Table of Contents

Understanding FERPA - Frequently Asked Questions

Frequently Asked Questions

Do I need a signed FERPA Release to send transcripts and recommendations to colleges?

Short Answer

No, but without a release authorization students and parents can request to see copies of everything you send. You must then provide access to the requested information within 45 days.

Long Answer

FERPA §99.31(a)(2) permits disclosure of Personally Identifiable Information from an educational record without prior consent when that disclosure is part of an application for enrollment in another academic institution. However, this is subject to §99.34.


  • 99.34(a)(1)(i) states that you do not need to notify the parent/student about the disclosure if the parent or “eligible student" requested the disclosure. Unfortunately, transcript and recommendation requests usually come from students, not parents, and students are often under age 18, which means they are not “eligible students.”


  • 99.34(a)(1)(ii) states that a notice is not required if your annual FERPA Notice includes a statement that your school "forwards education records to other agencies or institutions that have requested the records and in which the student seeks or intends to enroll or is already enrolled so long as the disclosure is for purposes related to the student's enrollment or transfer.” However…


  • 99.34(a)(2) states that you must also provide “the parent or eligible student, upon request, a copy of the record that was disclosed.”


  • 99.10(b) states that you must comply with a parent’s or eligible student’s request for access to records “within a reasonable period of time, but not more than 45 days after [you have] received the request.”

Does FERPA even apply to my high school?

Short Answer

Probably, but not necessarily.

Long Answer

FERPA regulations apply to any public or private agency or institution “to which funds have been made available under any program administered by” the U.S. Department of Education. This includes funds provided “by grant, cooperative agreement, contract, subgrant, or subcontract” as well as funds “provided to students attending the agency or institution” which are paid “to the agency or institution by those students for educational purposes, such as under the Pell Grant Program and the Guaranteed Student Loan Program.”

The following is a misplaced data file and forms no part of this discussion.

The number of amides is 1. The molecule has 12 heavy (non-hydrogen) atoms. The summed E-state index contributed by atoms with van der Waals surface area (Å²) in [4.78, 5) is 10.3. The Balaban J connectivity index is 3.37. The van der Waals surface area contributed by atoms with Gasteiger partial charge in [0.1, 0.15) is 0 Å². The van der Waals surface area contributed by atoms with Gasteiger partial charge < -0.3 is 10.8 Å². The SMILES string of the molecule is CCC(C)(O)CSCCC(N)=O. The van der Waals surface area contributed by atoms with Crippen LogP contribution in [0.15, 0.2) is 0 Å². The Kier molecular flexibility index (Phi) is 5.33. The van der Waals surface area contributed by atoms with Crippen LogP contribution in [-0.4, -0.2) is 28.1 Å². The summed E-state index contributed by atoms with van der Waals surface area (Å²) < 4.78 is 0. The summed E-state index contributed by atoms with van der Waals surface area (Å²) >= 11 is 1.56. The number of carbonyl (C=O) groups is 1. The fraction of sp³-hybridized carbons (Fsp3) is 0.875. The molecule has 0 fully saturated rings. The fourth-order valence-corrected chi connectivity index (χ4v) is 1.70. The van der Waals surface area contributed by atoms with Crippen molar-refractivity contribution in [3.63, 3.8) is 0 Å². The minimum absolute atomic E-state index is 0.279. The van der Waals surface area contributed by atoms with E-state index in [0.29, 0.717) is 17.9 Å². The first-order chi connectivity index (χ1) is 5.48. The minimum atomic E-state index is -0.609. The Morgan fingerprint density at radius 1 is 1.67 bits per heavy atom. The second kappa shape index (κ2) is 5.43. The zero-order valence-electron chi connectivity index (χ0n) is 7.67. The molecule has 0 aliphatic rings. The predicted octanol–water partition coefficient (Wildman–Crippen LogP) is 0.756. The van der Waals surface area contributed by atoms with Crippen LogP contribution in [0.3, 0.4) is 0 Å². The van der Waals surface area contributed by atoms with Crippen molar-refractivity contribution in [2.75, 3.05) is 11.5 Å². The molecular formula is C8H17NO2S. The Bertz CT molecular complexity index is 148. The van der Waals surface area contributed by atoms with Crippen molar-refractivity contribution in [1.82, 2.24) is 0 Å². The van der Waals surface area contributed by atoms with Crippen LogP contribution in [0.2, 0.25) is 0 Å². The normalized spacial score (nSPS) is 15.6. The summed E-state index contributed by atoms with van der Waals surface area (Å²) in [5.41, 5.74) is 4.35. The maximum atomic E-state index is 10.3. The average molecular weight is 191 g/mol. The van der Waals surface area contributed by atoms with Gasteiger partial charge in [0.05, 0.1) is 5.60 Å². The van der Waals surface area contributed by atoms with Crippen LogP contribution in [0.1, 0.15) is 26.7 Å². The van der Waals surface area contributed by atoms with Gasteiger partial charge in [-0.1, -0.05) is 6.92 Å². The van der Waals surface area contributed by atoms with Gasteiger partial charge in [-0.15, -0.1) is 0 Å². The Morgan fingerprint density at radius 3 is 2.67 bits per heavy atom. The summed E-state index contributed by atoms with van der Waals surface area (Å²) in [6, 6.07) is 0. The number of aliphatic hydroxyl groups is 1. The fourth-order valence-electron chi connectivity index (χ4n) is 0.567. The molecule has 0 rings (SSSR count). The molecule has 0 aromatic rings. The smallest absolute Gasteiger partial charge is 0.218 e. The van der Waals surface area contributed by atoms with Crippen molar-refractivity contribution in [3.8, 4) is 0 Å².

If FERPA applies to any part of an educational agency or institution, then the regulations “apply to the recipient as a whole, including each of its components (such as a department within a university).”

FERPA does not apply if students attending an educational agency or institution solely receive non-monetary benefits under a program administered by the Department of Education

Does SCOIR’s electronic signature on the FERPA Release and FERPA Waiver constitute a valid signature?

Yes, FERPA §99.30(d) states that written consent “may include a record and signature in electronic form that (1) identifies and authenticates a particular person as the source of the electronic consent; and (2) indicates such person's approval of the information contained in the electronic consent.” Usernames and passwords satisfy the identification and authentication element in part (1) of this provision.

Is it OK for teachers who are providing letters of recommendation to see students’ GPAs, standard test scores, and/or transcripts without first obtaining a release?

Yes, FERPA §99.31(a)(1)(i)(A) specifically permits the disclosure of such information to “other school officials, including teachers,” within the school provided they “have legitimate educational interests.”